Widening inequality stymies efforts to achieve inclusive progress
Despite progress, the development crisis continued to prevail, with the widening inequality between people and countries, delegates in the Commission for Social Development heard today, debating ways to design policies that could improve overall well-being and effectively address challenges without sacrificing the productivity that allowed their communities to advance.
The Commission continued its fifty-fourth session with a general debate on the “Rethinking and strengthening social development in the contemporary world”, with participants emphasizing the need to address the most pressing concerns such as access to basic services, decent jobs, quality education, eradicating social exclusion and meeting climate change adaptation and mitigation needs.
Many speakers shared national experiences and actions taken in that regard, with some recommending further efforts to empower the bottom percentile of income earners and promote economic inclusion, regardless of sex, race, ethnicity or disability status. Others stressed that regional and international support played a key role to reduce amid differences both within and among countries and to achieve social development worldwide.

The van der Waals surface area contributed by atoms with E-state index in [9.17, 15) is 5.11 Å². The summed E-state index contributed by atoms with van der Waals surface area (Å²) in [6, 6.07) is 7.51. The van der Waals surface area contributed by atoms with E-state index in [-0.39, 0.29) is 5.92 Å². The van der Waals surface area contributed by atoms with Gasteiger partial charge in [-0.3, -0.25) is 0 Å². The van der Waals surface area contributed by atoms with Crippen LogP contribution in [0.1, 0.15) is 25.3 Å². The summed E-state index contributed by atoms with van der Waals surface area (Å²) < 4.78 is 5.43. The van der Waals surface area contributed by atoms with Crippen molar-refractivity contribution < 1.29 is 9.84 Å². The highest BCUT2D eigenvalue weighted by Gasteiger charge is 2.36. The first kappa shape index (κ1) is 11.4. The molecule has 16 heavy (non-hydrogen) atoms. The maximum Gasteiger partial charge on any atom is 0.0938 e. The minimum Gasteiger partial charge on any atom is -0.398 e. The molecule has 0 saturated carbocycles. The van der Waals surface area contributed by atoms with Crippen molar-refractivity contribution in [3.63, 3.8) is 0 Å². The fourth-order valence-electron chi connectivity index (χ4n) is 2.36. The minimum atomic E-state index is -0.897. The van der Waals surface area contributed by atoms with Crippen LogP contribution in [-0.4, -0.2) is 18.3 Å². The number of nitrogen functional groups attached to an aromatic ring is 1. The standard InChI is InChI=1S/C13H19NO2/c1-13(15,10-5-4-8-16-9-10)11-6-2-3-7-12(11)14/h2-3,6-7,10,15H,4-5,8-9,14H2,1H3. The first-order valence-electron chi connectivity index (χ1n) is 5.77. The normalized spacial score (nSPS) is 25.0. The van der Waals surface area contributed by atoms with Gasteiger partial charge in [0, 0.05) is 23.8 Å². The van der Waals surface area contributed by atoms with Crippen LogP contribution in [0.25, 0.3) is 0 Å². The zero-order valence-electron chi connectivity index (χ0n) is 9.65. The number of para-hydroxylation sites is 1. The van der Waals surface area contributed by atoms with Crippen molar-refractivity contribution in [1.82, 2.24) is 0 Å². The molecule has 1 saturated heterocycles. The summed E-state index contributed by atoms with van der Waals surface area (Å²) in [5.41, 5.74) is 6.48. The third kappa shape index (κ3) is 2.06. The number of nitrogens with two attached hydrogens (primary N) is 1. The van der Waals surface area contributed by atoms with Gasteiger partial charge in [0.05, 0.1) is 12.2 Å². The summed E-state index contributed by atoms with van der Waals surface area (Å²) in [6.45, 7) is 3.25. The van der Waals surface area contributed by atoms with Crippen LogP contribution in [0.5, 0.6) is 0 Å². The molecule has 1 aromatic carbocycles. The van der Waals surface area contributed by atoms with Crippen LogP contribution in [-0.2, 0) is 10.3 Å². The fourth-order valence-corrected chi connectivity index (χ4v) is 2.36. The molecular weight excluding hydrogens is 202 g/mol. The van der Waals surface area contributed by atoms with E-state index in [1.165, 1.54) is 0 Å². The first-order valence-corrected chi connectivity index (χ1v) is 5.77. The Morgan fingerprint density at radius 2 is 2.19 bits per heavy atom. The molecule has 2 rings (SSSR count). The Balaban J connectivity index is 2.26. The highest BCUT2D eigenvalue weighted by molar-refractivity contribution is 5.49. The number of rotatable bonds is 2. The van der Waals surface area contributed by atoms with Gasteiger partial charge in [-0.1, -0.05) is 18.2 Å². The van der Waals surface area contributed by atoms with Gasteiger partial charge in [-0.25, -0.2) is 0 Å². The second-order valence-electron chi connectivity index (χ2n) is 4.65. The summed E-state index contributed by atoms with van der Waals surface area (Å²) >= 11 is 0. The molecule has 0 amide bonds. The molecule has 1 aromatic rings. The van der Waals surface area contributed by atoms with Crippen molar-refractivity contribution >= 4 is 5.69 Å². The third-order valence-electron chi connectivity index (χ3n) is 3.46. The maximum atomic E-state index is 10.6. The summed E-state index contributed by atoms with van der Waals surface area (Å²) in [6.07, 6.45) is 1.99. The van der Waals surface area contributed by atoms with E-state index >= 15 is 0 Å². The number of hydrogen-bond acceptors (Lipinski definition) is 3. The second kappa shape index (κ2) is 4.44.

Commission Chair Ion Jinga (Romania), in his opening remarks, said social development was critical to the realization of the vision of the 2030 Agenda. “It requires a holistic and integrated policy approach across all sectors to achieve the Sustainable Development Goals,” he said. The integration of the social, economic and environmental dimensions in a balanced manner should be explored.